IEA releases Oil Market Report for November

13 November 2015

Non-OPEC output to slip more than 0.6 mb/d in 2016 as demand growth slows to 1.2 mb/d from five-year high

Global demand growth is forecast to slow to 1.2 million barrels per day (mb/d) in 2016 after surging to a five-year high of 1.8 mb/d in 2015, the IEA Oil Market Report (OMR) for November informed subscribers. Momentum will ease towards its long-term trend as recent props – sharply lower oil prices, colder-than-year-earlier winter weather and post-recessionary bounces in some countries – are likely to give way.

Global oil supplies breached 97 mb/d in October, as non-OPEC output recovered from lower levels the previous month. Despite the resilience of producers such as Russia, non-OPEC supply is forecast to contract by more than 0.6 mb/d next year. US light tight oil (LTO), the driver of non-OPEC growth, is expected to decline by 0.6 mb/d in 2016.

OPEC crude supply held steady in October at 31.76 mb/d, with declines in Iraq and Kuwait offset by higher supply from Libya, Saudi Arabia and Nigeria. A slight tightening in fundamentals lifts the 2016 "call" on OPEC by 0.2 mb/d from last month’s OMR  to 31.3 mb/d.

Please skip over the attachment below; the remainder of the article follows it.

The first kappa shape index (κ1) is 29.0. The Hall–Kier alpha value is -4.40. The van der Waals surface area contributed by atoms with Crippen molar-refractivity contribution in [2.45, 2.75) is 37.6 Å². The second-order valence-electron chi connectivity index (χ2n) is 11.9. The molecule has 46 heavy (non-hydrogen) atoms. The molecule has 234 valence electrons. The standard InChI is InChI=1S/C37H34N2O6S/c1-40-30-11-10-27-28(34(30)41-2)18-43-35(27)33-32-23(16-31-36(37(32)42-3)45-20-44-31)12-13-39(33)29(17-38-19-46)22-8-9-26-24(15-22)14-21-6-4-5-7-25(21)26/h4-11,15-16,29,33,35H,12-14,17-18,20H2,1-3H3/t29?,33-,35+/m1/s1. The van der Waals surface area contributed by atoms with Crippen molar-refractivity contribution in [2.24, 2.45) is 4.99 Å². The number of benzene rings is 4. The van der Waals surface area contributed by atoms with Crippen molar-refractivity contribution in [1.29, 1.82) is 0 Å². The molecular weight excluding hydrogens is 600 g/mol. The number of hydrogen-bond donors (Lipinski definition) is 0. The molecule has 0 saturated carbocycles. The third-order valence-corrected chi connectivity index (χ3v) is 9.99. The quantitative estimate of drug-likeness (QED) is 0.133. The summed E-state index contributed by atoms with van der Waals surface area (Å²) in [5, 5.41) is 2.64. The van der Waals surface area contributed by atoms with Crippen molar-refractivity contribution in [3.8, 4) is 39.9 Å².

OECD commercial inventories rose counter-seasonally by 13.8 mb to stand at a record near-3 billion barrels by end-September. The pace of global stockbuilding slowed during the third quarter to 1.6 mb/d from 2.3 mb/d in the second quarter but remained significantly above the historical average.

Global refinery runs sank by 1.2 mb/d in October to 78.2 mb/d with seasonal maintenance in full swing, leading to a significant reduction in annual throughput growth. Margins edged lower in October versus September but remained robust despite high product stocks. 

The November OMR features an outlook for European winter weather and its likely effects on heating demand as well as a focus on OECD stock levels for middle distillates. A third article available to OMR subscribers details Iraq's advances in the European market; a fourth examines the implications of US President Barack Obama's rejection of the Keystone XL pipeline while a fifth looks at the heavy reliance on Gulf of Mexico output for US supply growth. This month's issue concludes with the opportunities and challenges for European refiners in the wake of the revelations of inaccurate diesel emissions.

The Oil Market Report is a monthly International Energy Agency publication which provides a view of the state of the international oil market and projections for oil supply and demand 12-18 months ahead. To subscribe, click here.

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